By Chris Cattermole - The hedge fund industry is experiencing change as a result of money from pension funds and other institutions flowing back into the market. In the past this money would go principally to large firms with upward of USD5bn in assets under management, but in the current environment mid-tier to large managers with lower asset totals are also starting to benefit.
Investors are increasingly open to the prospect of better returns from this class of manager, especially those firms that have reinvented themselves over the past couple of years in the wake of the financial crisis and its fall-out on the hedge fund industry. Such managers have taken the opportunity to examine how they needed to improve their operational infrastructure, make themselves more scalable and increase their product offering, without having to add staff or rely on offline processes.
According to Hedge Fund Intelligence, between the end of 2007 and mid-2010 UK hedge funds lost 64 per cent of their assets through negative performance and/or investor redemptions. This has been especially difficult for managers that are still operating with the same number of staff as in 2007. They are now looking at options for reallocating their resources to allow them to offer a broader spectrum of products, for instance Ucits funds or managed accounts.
They are also under pressure from investors seeking not only increased transparency and insight into managers’ operations but more detailed and more frequent reporting. With the opportunity to attract these institutional inflows and grow in size, managers must think radically about how to organise their operating model more efficiently in order to provide superior client service without incurring additional costs.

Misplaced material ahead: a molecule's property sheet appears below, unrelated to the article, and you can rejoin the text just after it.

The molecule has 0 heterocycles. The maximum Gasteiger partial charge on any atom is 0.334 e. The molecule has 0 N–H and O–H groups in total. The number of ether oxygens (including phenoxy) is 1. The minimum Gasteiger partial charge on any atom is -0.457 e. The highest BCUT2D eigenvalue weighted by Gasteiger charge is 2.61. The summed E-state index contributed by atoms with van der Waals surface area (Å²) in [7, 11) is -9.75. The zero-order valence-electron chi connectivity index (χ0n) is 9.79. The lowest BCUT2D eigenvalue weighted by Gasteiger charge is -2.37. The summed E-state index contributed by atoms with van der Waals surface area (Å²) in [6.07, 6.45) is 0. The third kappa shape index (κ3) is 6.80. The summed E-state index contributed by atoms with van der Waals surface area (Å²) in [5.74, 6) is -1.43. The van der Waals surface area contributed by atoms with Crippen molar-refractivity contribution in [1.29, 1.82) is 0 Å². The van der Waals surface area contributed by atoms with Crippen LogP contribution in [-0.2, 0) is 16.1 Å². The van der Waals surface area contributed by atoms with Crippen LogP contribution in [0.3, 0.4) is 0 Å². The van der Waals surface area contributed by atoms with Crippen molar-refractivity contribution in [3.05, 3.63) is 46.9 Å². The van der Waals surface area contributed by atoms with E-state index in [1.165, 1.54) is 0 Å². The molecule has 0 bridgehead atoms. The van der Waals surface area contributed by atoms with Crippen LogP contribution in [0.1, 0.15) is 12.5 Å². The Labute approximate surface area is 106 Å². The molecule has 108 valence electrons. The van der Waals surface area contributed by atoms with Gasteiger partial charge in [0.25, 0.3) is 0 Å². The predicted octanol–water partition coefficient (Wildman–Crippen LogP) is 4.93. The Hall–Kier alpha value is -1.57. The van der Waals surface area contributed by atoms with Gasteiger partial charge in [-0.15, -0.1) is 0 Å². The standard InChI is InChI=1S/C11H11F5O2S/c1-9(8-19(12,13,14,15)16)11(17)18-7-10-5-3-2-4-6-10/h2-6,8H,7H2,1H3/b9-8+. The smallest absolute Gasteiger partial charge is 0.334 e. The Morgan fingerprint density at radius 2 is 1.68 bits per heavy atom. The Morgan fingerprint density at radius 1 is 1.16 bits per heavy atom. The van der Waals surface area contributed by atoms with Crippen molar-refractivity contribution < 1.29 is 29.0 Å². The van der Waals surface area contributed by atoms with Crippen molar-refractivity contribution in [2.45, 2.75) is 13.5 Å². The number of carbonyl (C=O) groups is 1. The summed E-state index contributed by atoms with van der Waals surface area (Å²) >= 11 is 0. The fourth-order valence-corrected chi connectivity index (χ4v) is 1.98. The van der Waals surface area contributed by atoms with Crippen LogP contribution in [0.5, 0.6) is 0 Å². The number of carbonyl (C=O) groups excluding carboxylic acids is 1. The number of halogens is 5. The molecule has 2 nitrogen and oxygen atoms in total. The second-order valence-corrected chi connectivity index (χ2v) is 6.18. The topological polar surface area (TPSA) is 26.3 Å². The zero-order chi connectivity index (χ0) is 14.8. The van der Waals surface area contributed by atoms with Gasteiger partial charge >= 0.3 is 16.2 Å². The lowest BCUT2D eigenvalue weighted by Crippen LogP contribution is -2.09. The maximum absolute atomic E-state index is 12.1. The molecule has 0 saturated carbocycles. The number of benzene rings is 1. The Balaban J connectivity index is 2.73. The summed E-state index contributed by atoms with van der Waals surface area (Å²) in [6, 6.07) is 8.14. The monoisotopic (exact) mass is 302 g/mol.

Against this backdrop, Advent’s Geneva system enjoys the benefits of a well-known brand in the alternative space, a single platform capable of handling multiple asset classes and product types. This is important because traditionally many hedge fund managers have used a multiplicity of applications within their organisation that provide the separate reporting capabilities and toolsets required by each asset class.
Although applications for asset classes such as equity, debt and swaps might work well within their individual silos, problems arise if an institutional investor asks to know the fund’s exposure to a certain issuer across all asset classes, which might include structured credit notes or credit default swaps.
Assembling the information from a patchwork of systems takes hours and contributes significantly to hedge fund staff generally being so overworked, whereas Geneva can deliver the cross-asset class transparency required by investors today at the touch of a button.
A system like Geneva can therefore open new vistas for an organisation and its staff alike, freeing people to spend time on their core activity of managing clients’ money. Jobs can change from tactical response functions, hunting and pecking through spreadsheets and working with off-line processes, to higher-added value functions within the organisation.
This is an important consideration for management firms that often embrace much of the ethos of family-owned businesses, and for which a decision on changing system requires consensus across the organisation, from operations and IT teams to trade support and investor relations.
Not only does a comprehensive system like Geneva remove dependence on asset class specialists with expertise in their particular silos, it gives executives a much more strategic, consolidated view of the firm’s investments, performance and exposure, facilitating decisions in the firm’s best interests.
Chris Cattermole is Geneva sales manager for Advent Software EMEA
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